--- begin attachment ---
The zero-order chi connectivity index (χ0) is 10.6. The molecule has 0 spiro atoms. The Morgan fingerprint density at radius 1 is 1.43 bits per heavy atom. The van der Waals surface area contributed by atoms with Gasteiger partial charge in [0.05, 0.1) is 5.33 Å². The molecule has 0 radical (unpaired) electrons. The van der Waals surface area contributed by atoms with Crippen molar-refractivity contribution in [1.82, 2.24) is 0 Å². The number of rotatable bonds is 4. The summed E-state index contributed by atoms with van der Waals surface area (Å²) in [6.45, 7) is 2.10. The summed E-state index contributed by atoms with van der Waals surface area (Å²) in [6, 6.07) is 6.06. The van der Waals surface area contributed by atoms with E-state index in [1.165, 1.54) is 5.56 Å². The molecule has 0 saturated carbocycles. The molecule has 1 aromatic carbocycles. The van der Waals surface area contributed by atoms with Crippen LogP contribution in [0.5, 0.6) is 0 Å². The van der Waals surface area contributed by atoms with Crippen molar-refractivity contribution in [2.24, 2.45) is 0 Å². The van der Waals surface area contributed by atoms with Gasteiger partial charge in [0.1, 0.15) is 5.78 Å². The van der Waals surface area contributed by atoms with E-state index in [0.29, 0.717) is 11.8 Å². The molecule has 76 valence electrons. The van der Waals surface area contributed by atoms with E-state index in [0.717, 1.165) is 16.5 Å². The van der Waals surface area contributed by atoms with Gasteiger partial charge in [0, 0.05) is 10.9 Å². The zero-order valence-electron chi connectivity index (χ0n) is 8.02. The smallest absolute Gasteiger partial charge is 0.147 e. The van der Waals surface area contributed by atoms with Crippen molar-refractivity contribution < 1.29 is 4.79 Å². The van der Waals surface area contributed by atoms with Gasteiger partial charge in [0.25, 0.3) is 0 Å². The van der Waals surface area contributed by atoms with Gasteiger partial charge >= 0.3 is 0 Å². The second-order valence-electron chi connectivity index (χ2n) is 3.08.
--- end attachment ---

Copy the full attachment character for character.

The zero-order chi connectivity index (χ0) is 10.6. The molecule has 0 spiro atoms. The Morgan fingerprint density at radius 1 is 1.43 bits per heavy atom. The van der Waals surface area contributed by atoms with Gasteiger partial charge in [0.05, 0.1) is 5.33 Å². The molecule has 0 radical (unpaired) electrons. The van der Waals surface area contributed by atoms with Crippen molar-refractivity contribution in [1.82, 2.24) is 0 Å². The number of rotatable bonds is 4. The summed E-state index contributed by atoms with van der Waals surface area (Å²) in [6.45, 7) is 2.10. The summed E-state index contributed by atoms with van der Waals surface area (Å²) in [6, 6.07) is 6.06. The van der Waals surface area contributed by atoms with E-state index in [1.165, 1.54) is 5.56 Å². The molecule has 0 saturated carbocycles. The molecule has 1 aromatic carbocycles. The van der Waals surface area contributed by atoms with Crippen LogP contribution in [0.5, 0.6) is 0 Å². The van der Waals surface area contributed by atoms with Crippen molar-refractivity contribution in [2.24, 2.45) is 0 Å². The van der Waals surface area contributed by atoms with Gasteiger partial charge in [0.1, 0.15) is 5.78 Å². The van der Waals surface area contributed by atoms with E-state index in [0.29, 0.717) is 11.8 Å². The molecule has 76 valence electrons. The van der Waals surface area contributed by atoms with E-state index in [0.717, 1.165) is 16.5 Å². The van der Waals surface area contributed by atoms with Gasteiger partial charge in [0, 0.05) is 10.9 Å². The zero-order valence-electron chi connectivity index (χ0n) is 8.02. The smallest absolute Gasteiger partial charge is 0.147 e. The van der Waals surface area contributed by atoms with Crippen molar-refractivity contribution < 1.29 is 4.79 Å². The van der Waals surface area contributed by atoms with Gasteiger partial charge in [0.25, 0.3) is 0 Å². The van der Waals surface area contributed by atoms with Gasteiger partial charge >= 0.3 is 0 Å². The second-order valence-electron chi connectivity index (χ2n) is 3.08.